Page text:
As the band has been in hibernation for a decade, what are your thoughts on the progression of techno and EBM music over the years as it's become more popular in the electronic music underground? What differences and similarities do you see now compared to 10 years ago?

Weber: I have to be honest and say that I don't actually listen to that much electronic music anymore. I found that a lot of modern techno and EBM had lost the aggression and attitude that it used to have. I love fast aggressive riffs, and because of this, I spend most of my time listening to heavy/thrash/speed metal. That's what was influencing me when I was writing material for Active Cell.

The band is currently signed to the new UK-based label MoMT Records. What is it about MoMT that appeals to K-Nitrate, and how do you feel they compare to past labels you've been associated with?

Weber: It's great being signed to a label that has a passion for releasing interesting and innovative music. They're taking risks with what they're signing, which in this day and age seems to be against the norm. We have a very good working and social relationship with MoMT. They understand what we're doing and are extremely supportive with it.

Also released on MoMT Records was the Chemlab tribute, Songs from the Hydrogen Bar, on which you performed a cover of 'Codeine, Glue, & You.' What made you decide to cover this song for the tribute? What sort of influence has Chemlab's music had on K-Nitrate?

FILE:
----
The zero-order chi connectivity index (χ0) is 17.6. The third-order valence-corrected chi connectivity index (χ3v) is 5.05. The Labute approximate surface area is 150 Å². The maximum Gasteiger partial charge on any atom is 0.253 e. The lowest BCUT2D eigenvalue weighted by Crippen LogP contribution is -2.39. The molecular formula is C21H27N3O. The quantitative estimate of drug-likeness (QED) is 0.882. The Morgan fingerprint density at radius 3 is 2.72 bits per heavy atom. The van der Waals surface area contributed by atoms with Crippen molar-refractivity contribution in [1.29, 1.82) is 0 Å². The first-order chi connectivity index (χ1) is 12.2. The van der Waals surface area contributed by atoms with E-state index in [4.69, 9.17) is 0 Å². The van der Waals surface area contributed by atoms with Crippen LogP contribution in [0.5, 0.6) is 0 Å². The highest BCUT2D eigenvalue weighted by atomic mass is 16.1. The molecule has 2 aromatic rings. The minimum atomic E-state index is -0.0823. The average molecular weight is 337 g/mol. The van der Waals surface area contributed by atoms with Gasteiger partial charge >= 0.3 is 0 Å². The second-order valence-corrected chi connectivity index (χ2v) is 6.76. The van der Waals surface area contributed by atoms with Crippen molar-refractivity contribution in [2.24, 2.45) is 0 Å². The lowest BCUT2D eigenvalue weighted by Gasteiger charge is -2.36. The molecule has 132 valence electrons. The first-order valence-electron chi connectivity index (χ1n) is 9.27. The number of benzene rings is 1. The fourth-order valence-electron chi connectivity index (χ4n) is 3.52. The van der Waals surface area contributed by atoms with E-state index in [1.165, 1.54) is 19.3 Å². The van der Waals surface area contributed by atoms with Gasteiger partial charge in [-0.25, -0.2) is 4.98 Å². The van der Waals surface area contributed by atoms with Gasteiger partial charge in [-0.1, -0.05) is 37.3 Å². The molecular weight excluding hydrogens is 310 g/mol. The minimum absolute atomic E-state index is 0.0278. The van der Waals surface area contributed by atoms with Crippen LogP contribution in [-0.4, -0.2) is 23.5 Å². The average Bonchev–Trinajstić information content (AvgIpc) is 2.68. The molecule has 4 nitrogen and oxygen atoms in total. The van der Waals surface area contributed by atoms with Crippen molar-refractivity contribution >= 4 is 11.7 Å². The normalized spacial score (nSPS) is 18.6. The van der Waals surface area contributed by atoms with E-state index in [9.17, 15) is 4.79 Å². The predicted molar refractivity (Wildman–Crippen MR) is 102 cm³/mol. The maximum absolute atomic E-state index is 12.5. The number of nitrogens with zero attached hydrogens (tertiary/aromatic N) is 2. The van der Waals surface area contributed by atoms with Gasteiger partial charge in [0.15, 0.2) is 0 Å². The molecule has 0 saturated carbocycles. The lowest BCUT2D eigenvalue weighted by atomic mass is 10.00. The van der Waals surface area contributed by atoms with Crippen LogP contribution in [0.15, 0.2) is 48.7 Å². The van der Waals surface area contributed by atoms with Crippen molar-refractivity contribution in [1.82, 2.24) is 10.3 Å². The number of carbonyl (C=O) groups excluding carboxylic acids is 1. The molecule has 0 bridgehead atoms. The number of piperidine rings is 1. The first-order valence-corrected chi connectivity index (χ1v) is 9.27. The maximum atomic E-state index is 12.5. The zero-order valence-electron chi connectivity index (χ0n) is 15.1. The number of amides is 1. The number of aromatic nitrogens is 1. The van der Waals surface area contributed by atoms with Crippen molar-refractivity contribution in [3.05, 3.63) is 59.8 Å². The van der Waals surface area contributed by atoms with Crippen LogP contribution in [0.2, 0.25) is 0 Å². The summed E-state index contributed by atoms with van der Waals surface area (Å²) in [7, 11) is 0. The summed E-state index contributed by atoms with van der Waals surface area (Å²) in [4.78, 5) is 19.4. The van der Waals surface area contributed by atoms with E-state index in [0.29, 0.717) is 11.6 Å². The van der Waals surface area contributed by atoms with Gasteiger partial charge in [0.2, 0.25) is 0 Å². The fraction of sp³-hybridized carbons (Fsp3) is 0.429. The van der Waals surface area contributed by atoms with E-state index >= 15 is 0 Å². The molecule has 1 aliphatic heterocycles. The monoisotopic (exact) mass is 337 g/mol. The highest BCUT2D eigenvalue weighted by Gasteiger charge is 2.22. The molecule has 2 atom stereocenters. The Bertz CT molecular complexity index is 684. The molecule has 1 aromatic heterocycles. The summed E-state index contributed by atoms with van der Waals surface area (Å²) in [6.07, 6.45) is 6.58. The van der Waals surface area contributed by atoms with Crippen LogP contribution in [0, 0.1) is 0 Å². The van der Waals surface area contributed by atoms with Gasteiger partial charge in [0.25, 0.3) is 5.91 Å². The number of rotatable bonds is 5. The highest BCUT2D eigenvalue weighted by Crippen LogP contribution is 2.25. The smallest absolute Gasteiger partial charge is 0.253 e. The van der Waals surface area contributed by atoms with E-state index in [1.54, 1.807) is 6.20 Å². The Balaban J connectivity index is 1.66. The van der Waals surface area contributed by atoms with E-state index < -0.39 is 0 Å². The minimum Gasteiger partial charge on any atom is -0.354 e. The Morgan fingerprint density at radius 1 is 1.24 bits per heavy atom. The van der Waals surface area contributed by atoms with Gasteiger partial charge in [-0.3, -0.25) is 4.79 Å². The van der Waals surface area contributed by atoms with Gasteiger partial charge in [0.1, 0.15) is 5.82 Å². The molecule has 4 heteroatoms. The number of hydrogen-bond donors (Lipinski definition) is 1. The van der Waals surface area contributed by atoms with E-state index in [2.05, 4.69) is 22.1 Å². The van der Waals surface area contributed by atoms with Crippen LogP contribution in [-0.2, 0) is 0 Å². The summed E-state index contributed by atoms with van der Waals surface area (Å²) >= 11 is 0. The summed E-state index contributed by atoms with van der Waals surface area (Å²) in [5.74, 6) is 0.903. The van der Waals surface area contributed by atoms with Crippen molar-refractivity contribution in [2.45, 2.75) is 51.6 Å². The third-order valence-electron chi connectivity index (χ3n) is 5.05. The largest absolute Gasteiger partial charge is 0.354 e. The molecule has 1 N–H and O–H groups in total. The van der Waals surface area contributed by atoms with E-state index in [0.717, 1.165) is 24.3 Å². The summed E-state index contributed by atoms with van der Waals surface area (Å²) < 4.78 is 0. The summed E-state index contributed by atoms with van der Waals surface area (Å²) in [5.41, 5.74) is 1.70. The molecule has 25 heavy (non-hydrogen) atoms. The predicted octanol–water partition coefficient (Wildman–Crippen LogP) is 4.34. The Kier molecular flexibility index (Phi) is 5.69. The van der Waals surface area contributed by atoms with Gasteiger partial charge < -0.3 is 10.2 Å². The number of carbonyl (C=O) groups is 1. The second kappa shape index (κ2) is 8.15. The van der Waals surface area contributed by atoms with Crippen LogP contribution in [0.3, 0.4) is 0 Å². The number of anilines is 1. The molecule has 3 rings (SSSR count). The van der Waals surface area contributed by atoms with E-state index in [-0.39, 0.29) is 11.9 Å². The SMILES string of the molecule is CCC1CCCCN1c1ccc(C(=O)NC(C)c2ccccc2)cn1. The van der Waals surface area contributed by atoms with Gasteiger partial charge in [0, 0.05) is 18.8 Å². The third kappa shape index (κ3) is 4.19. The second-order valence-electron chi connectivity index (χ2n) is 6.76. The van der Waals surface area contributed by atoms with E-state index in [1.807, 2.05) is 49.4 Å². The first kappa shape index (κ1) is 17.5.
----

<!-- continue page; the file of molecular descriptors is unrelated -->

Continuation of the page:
Weber: Doug from UCNX asked if I was interested in doing a remix for a possible Chemlab tribute. I didn't have much going on at that time and thought it'd be fun to be involved with, so I said 'Yes.' One of the reasons why I covered 'Codeine, Glue, & You' is because my wife is the huge Chemlab fan and 'Codeine, Glue, & You' is her favorite track. The other reason was that with the Front Line Assembly tribute, I covered an extremely obscure track, 'Solitude of Confinement,' and I think that was a mistake. This time around I wanted to cover a more obvious track. Unfortunately, by the time the ball started to roll with the tribute, I really didn't have the time I needed to write what I wanted, and this resulted in a rather hasty, and very literal, cover of 'Codeine, Glue, & You' being written. With music, sometimes that's just the way these things go; you do the best you can in the time available. The tribute was then delayed by about 12 months, which gave me time to work on another, much heavier version of the track. I was really pleased with this version, but due to some miscommunication behind the scenes, the original version was used on the tribute and not the new version. Ah well, these things happen! This new version is now available in full from our MySpace page.

What's next for K-Nitrate? Are there any plans for a tour or live shows? As you've had a decade to refine your approach, what sort of surprises can audiences expect from a K-Nitrate live show today?

Weber: We have literally just started the process of planning out gigs for next year, with our first warm-up date already booked. We're trying our best to ensure that K-Nitrate live will be just that: live. We're very keen to avoid the cliché of two guys standing behind synths looking serious, because that's extremely boring to watch. As for surprises, expect a couple of old favorites from Xenophobia to be a part of the new live set.